Sunday, August 10, 2014

Regarding Susan Sontag (August 10th through August 21st at the Nightlight Cinema)

[REGARDING SUSAN SONTAG is playing at the Nightlight Cinema in Akron from August 10th until August 21st.]

Review by Bob Ignizio

Before watching REGARDING SUSAN SONTAG, I have to admit I didn't know much about the film's subject beyond that she was a person of some cultural significance. I seemed to vaguely remember that she was a writer. After watching the film, I'm still not sure I really have much of an understanding of just why Ms. Sontag is so important. I'm not arguing that she isn't; just that the film didn't do a very good job of conveying her career accomplishments to the uninitiated, instead devoting far more time than was probably necessary to Ms. Sontag's string of love affairs, mostly with women but a few men as well. As the film explains, Sontag didn't like to be pinned down by labels, sexually or otherwise.

There's no disputing that the personal lives of public figures are relevant, and can often shed light on what made them who they are. But when assembling a biography, whether on film or in prose,  finding the right balance between the private and public life of the subject is crucial. Those who already have a fairly good handle on Sontag's career as a poet, essayist, fiction writer, filmmaker, and social critic may well find the detailed look at her personal life REGARDING provides interesting and illuminating. For those more interested in what she did and why it mattered, however, the film is considerably less satisfying.

The emphasis on sexual escapades doesn't prove nearly as titilating as one might expect, either. We're dealing mostly with a bunch of academics here, and even when discussing sex the talk can be a bit dry. I did at least chuckle when one of Sontag's lovers described the lovemaking skills of still another by remarking that, “she could make a stone come.” As for Sontag herself, although she clearly possessed a strong sexual charisma, several past lovers describe her as insensitive and self centered, which likely explains why she went through so many of them.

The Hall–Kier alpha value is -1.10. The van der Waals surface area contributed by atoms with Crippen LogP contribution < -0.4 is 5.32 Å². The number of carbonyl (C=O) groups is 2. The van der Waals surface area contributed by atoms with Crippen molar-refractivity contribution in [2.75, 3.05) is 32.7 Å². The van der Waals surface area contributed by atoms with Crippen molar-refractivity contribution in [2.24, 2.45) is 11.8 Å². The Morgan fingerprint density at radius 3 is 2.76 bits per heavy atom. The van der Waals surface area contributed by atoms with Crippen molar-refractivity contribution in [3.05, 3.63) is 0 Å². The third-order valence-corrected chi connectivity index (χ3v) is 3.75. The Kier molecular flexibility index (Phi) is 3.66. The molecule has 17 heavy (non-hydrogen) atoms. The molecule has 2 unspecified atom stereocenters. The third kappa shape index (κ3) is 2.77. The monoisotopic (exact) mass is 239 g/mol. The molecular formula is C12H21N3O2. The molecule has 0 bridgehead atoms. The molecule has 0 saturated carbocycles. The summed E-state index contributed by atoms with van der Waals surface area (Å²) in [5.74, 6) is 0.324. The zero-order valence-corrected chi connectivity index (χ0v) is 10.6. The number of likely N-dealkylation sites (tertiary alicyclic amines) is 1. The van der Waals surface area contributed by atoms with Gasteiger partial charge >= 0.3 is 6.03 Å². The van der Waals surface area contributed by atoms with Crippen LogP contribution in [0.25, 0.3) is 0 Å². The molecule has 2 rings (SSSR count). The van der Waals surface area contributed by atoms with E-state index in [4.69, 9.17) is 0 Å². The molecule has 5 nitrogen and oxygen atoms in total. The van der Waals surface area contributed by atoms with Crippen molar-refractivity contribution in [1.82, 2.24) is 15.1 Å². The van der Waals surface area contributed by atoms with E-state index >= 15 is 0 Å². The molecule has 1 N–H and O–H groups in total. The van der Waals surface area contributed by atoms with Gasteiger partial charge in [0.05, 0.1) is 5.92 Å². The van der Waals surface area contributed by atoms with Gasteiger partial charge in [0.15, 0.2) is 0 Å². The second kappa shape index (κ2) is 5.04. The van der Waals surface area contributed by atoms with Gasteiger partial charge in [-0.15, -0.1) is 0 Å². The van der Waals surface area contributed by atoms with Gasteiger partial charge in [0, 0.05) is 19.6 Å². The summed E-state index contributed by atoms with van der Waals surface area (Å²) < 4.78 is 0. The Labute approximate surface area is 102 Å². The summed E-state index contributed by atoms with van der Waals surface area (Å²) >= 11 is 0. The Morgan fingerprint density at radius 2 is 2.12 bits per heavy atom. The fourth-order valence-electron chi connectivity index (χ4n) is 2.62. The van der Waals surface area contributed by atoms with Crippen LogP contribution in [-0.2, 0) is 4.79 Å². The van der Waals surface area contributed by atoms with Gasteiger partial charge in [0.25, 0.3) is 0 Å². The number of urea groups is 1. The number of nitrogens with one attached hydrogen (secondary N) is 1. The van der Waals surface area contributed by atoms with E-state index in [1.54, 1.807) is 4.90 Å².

One of the few things of substance one learns about Sontag's work from the film is her interest in playing with form and structure. Unfortunately REGARDING director Nancy D. Kates doesn't take many chances with the by-the-book biographical documentary format. There's nothing wrong with the parade of talking heads and clips approach, but in this case finding some way to make the film more visually or structurally original would made sense. What attempts there are in that direction, like a shot of a stack of letters that gets repeated a few times, aren't particularly effective.

REGARDING SUSAN SONTAG is by no means a bad film or devoid of interest. Even for those  who leave the film feeling less informed than we might have hoped, what is here is at least enough to inspire further digging. One also appreciates that the film isn't afraid to cast its subject in a negative light, or to point out when some of work (notably her fiction and her films) fell well short of the mark, at least by the estimations of critics. But for those who come to the film with no prior knowledge of Sontag or her work, REGARDING is a less satisfying introduction than one might hope for. 2 ½ out of 4 stars.

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